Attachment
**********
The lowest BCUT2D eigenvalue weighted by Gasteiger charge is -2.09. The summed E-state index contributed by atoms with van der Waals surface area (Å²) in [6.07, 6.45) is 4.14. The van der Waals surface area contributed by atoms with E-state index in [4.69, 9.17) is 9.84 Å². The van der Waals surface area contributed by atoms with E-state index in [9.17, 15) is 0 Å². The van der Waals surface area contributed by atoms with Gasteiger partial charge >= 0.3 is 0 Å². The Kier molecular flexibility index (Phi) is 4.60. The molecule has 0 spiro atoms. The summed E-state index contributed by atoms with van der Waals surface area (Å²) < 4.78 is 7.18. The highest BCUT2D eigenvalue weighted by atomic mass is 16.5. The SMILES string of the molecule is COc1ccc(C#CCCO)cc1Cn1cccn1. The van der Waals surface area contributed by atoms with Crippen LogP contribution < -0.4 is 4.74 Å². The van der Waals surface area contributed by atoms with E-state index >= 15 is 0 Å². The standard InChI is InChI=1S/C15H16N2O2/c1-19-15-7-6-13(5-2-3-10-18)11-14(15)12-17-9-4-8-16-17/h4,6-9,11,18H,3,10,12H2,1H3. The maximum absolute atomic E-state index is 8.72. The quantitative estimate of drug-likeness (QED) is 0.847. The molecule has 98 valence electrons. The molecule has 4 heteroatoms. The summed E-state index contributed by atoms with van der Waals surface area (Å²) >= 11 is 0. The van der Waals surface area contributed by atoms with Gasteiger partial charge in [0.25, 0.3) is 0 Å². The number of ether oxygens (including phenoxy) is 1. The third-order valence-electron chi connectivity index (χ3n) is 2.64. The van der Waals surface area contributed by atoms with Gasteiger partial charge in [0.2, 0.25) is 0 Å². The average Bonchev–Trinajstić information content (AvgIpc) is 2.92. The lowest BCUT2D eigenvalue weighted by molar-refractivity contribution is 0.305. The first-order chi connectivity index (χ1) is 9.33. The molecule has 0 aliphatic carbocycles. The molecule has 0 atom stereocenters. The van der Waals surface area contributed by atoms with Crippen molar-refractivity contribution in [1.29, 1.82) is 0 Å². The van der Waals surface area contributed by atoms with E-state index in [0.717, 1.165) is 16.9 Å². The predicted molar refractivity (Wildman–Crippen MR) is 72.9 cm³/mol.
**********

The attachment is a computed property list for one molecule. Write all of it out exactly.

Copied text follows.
The lowest BCUT2D eigenvalue weighted by Gasteiger charge is -2.09. The summed E-state index contributed by atoms with van der Waals surface area (Å²) in [6.07, 6.45) is 4.14. The van der Waals surface area contributed by atoms with E-state index in [4.69, 9.17) is 9.84 Å². The van der Waals surface area contributed by atoms with E-state index in [9.17, 15) is 0 Å². The van der Waals surface area contributed by atoms with Gasteiger partial charge >= 0.3 is 0 Å². The Kier molecular flexibility index (Phi) is 4.60. The molecule has 0 spiro atoms. The summed E-state index contributed by atoms with van der Waals surface area (Å²) < 4.78 is 7.18. The highest BCUT2D eigenvalue weighted by atomic mass is 16.5. The SMILES string of the molecule is COc1ccc(C#CCCO)cc1Cn1cccn1. The van der Waals surface area contributed by atoms with Crippen LogP contribution < -0.4 is 4.74 Å². The van der Waals surface area contributed by atoms with E-state index >= 15 is 0 Å². The standard InChI is InChI=1S/C15H16N2O2/c1-19-15-7-6-13(5-2-3-10-18)11-14(15)12-17-9-4-8-16-17/h4,6-9,11,18H,3,10,12H2,1H3. The maximum absolute atomic E-state index is 8.72. The quantitative estimate of drug-likeness (QED) is 0.847. The molecule has 98 valence electrons. The molecule has 4 heteroatoms. The summed E-state index contributed by atoms with van der Waals surface area (Å²) >= 11 is 0. The van der Waals surface area contributed by atoms with Gasteiger partial charge in [0.25, 0.3) is 0 Å². The number of ether oxygens (including phenoxy) is 1. The third-order valence-electron chi connectivity index (χ3n) is 2.64. The van der Waals surface area contributed by atoms with Gasteiger partial charge in [0.2, 0.25) is 0 Å². The average Bonchev–Trinajstić information content (AvgIpc) is 2.92. The lowest BCUT2D eigenvalue weighted by molar-refractivity contribution is 0.305. The first-order chi connectivity index (χ1) is 9.33. The molecule has 0 aliphatic carbocycles. The molecule has 0 atom stereocenters. The van der Waals surface area contributed by atoms with Crippen molar-refractivity contribution in [1.29, 1.82) is 0 Å². The van der Waals surface area contributed by atoms with E-state index in [0.717, 1.165) is 16.9 Å². The predicted molar refractivity (Wildman–Crippen MR) is 72.9 cm³/mol.